Shortly after arriving on location I spotted what I consider to be the classic DUMBO picture.  Although I didn’t want to use this as my featured picture, I couldn’t pass up the opportunity to take the shot.  We spent the morning walking around discussing different techniques, equipment and comparing pictures.  After walking around the east river’s shore line we decided to head into the streets to see if we could find some lunch and perhaps some graffiti.  Post lunch we stumbling upon the brick wall that contained this weeks picture.  All three of us worked the wall individually to find what we thought would be the best way to photograph it.  It was interesting seeing how other photographers approached shooting the same subject and how each of us had our own unique view.  After a few minutes of working on our own we compared pictures and tried our hand at duplicating each others shots. We continued doing this for a little while then eventually decided to call it a day.  While driving back to New York City we came to the conclusion that this shouldn’t be our first and only photowalk.  In the coming week’s expect more posts chronicling different “photowalks” and if you’re interested in participating in one shoot me an email.

Bokeh Owl Version

Bokeh Owl Version

Photography Concepts:

This week I learned less from my own shooting and more from the discussions and tips that were traded during the photowalk.  One of the biggest takeaways, which might come as a surprise to anyone familiar with photography, was the concept of spot metering.  Prior to this weekend I heard the term before but never really understood what it meant or where it would be applicable.  In a nutshell spot metering allows you to lock in the exposure you want then recompose and shoot your picture.  I didn’t get any good photo example  for spot metering this weekend but you can bet I’ll be experimenting more with this in the future and do a post on it.

Another subject that came up worth noting was white balance and the importance of doing it in camera.  I always thought that I could do white balancing during editing and there was minimal to no trade offs.  This however was not entirely true.  Essentially although you can fix white balance after shooting, by getting the correct white balance in camera I’ll have more flexibility in editing later.  I mainly shoot landscape and outdoors pictures, so luckily white balance hasn’t come into play that much for me thus far.  In 2014 my goal is to take more pictures of people so expect more posts on white balancing now that the subject is a lot less murky.

A Shot in the Dark

Picture Specs: ISO 4000, 35mm, f/2.8, 1/13sec

Picture Specs: ISO 4000, 35mm, f/2.8, 1/13sec

Week 4 (8/25/2013 – 8/31/2013): East River, New York, NY
Picture taken on 8/28/2013 at 8:10 PM

Picture Description:

I’m on a Boat!!! Well…I was on Wednesday and that’s where I got the picture for this week’s post.  Hopefully you get the reference and if you don’t shame on you, go watch some SNL highlights.  Unlike the members of “The Lonely Island” I was not on a boat to shoot a music video with T-pain (damn), I was celebrating my parent’s 30th wedding anniversary.  We spent the evening on the Duchess which is part of World Yacht’s fleet of party boats.  Our cruise left from pier 81 at around 7PM and provided us with beautiful views the entire night!  I highly recommend booking a trip on World Yacht if you’re looking for a unique way to celebrate an occasion or trying to plan a memorable night out in the city.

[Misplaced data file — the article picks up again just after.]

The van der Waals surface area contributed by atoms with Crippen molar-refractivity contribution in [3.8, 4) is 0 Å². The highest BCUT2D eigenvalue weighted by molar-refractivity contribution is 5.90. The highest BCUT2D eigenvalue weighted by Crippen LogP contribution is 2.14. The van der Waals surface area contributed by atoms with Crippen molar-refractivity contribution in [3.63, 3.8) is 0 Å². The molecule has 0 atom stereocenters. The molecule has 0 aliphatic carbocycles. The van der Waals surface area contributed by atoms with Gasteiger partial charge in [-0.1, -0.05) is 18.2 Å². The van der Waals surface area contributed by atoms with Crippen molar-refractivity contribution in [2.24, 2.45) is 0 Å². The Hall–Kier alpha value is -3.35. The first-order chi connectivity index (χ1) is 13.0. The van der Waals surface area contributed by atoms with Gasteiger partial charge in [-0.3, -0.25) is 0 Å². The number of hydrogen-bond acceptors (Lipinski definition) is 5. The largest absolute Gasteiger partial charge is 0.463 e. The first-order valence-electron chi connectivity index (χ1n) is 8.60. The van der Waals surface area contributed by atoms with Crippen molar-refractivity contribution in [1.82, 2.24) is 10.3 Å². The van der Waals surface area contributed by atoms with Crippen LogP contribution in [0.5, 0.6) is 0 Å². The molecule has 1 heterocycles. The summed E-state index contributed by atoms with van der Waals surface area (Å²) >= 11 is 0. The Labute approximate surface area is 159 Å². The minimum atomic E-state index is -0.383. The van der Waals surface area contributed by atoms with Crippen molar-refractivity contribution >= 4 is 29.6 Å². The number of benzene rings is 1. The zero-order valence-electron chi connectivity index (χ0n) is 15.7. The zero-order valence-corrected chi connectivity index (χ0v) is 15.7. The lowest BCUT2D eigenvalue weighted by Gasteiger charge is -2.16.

View from the top deck of "Duchess" - World Yacht

View from the top deck of “Duchess” – World Yacht

Going into the evening I knew I’d have plenty of scenic picture opportunities but since I was there for my parents the time I could devote to getting a picture was limited.  Luckily I ended up sitting right next to a window which opened and allowed me to lean out and get this week’s picture.  The Brooklyn bridge is one of the most iconic New York City landmarks so when it appeared on the horizon I immediately put my steak knife down and grabbed my Nikon.  The shot I got is of the “BMW” bridges or Brooklyn, Manhattan, and Williamsburg bridges as we traveled North on the East river.

Photography Concepts:

If there was one overall lesson I learned this week, it’s that taking pictures on a boat and at night is VERY difficult.  First, the lighting is inconsistent  (low, high, indoor, outdoor)  which makes it difficult to tune in your exposure.  Second, surprise the boat is moving good luck focusing! Third, if you’re taking pictures of subjects off the boat you have to act fast because you have a very small window to get the shot you just saw.  As a result of hitting moving targets your composition is constantly changing.  Normally when you frame up a picture you’re standing still so you can get a couple pictures, not on a boat, snap fast and often!  In my opinion the combination of moving targets and low light was definitely the hardest aspect of this week.

This picture was tricky and I definitely wish I had a couple more shots at it.  Just like last week I had to use a high ISO but this time it was almost double (4000) which starts to show the negative attributes of a high ISO.  My picture (pre-edit) was a little grainy which is what happens when you use a high ISO.  I won’t try to explain why graininess (aka noise) happens but there are plenty of places to read about it online (one linked below).  While editing my picture in Lightroom I did my best to lessen the graininess by using some noise reduction corrections, which made for a softer (less sharp) image.  This is the first time I’ve mentioned Lightroom but let me tell you, it’s awesome!  I’ll talk more about it another time but I highly recommend it for editing/organizing all your pictures.

Other than a high ISO to make up for the limited amount of light I also had to use a wide aperture (f/2.8) and slow shutter speed (1/13 of a second!).  Now remember slower shutter speeds blurs motion so using one on a moving boat is risky.  I think this picture came in focus enough but if I was on land it would have been a lot sharper and I probably would have used a tripod.  I could have opened my aperture more (max f/1.8) to enable a faster shutter, but the wider the aperture the shallower the depth of field which isn’t ideal for a landscape picture.  As I mentioned earlier the window (especially when shooting through a literal window!) of opportunity for a picture is limited so I didn’t have enough time to work my way up the aperture scale (large to small).  Even if I had more time though a shutter of 1/13 is already too slow so I couldn’t drop that any further which I’d have to do if I shrunk my aperture.   As I said, this was a tricky picture.

One more big lesson that I learned this week (which isn’t really demonstrated in this picture) was the importance of white balancing.  While taking picture inside the boat everything seemed yellowy due to the indoor lighting.  Once the light stabilized inside I took a couple pictures of my white balance cards in the different parts of the boat so I could adjust everything in Lightroom later.  Let me tell you WOW what a difference!! I’ll try to get a picture in the coming weeks to demonstrate the usage of white balancing.  If you’re a beginner like me you’re going to be surprised by the results.

Links:

World Yacht Site: http://bit.ly/14KB8zR

ISO/Noise Article: http://bit.ly/18qN5bB